“I’m pregnant,” Mildred (Ruth Negga) tells Richard Loving (Joel Edgerton) in Loving’s opening line. “Good,” he replies, a shy smile creeping over his face. “That’s real good.” So good, in fact, that they travel out of Virginia’s Caroline County up to Washington, D.C., in order to get married.
As a member of the Washington Area Film Critics Association, it is my solemn duty during each and every awards season to engage deeply with art, to catch up on movies I’d missed, to truly experience the grand breadth of human wisdom and experience projected up on the big screen.
When thinking of the worlds of Guillermo del Toro, the mind’s eye drifts to the spectacular, big budget universes he conjures up out of his cranium.
For a movie that’s been pitched as a sci-fi thriller fraught with action and international and political intrigue, Arrival opens with a surprisingly emotional sequence.
The Marvel Cinematic Universe has a house style that could be charitably summed up as fashionably bland. Its movies are filmed in a competent and coherent manner, but rarely contain images or standalone shots that one would describe as particularly memorable.
Maybe 15 minutes or so into Hacksaw Ridge, two women walked out of the screening. They’d seen enough blood for their taste.
Inferno is the third movie based on a Dan Brown novel, and arguably, possibly, I guess, the best: though that’s not saying much, since they’ve all been talky bores more interested in the cleverness and pseudo-intellectualism of their overstuffed, nonsensical plots.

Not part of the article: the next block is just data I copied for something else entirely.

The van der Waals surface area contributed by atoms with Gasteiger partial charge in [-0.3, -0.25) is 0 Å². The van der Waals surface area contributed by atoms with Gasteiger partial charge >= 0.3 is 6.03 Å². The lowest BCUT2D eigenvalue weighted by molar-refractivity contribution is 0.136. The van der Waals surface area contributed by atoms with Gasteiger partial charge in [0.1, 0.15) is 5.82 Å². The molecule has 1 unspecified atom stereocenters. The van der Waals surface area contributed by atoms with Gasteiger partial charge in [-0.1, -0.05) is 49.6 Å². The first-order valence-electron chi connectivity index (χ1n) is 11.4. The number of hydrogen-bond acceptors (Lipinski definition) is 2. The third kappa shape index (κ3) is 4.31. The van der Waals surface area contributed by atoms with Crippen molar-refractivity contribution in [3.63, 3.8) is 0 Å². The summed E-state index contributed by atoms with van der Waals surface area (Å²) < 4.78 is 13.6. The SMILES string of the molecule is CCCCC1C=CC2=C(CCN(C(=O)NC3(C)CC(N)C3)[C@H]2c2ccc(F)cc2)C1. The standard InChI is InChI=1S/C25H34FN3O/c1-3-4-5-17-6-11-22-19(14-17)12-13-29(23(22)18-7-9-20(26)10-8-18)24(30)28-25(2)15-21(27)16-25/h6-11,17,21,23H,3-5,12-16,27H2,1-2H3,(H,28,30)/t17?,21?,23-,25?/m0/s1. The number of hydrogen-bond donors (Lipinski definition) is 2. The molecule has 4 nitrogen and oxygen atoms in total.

Jack Reacher was one of 2012’s more pleasant surprises. Written and directed by the Oscar-winning screenwriter Christopher McQuarrie (The Usual Suspects, The Way of the Gun), this tightly scripted and surprisingly funny thriller featured a compelling, no-nonsense hero in the form of Tom Cruise’s Reacher and a surprising, chilling, Teutonic villain in the form of legendary director Werner Herzog. It may not have been high art, but it was damn fun.
Roughly two-thirds of The Accountant is truly fantastic. The first hour and the last 20 minutes or so are funny, high-octane, well paced, and clever—it’s entertaining and competently put together, anchored by solid performances from solid performers.
The Birth of a Nation isn’t as compelling a glimpse into the horrors of slavery as 12 Years a Slave. Nor is it as epic as previous films about uprisings, such as Braveheart or Spartacus. Though it features several commanding performances and has a number of heartrending moments, Nate Parker’s retelling of Nat Turner’s rebellion feels loosely strung together and, ultimately, lacking in dramatic tension.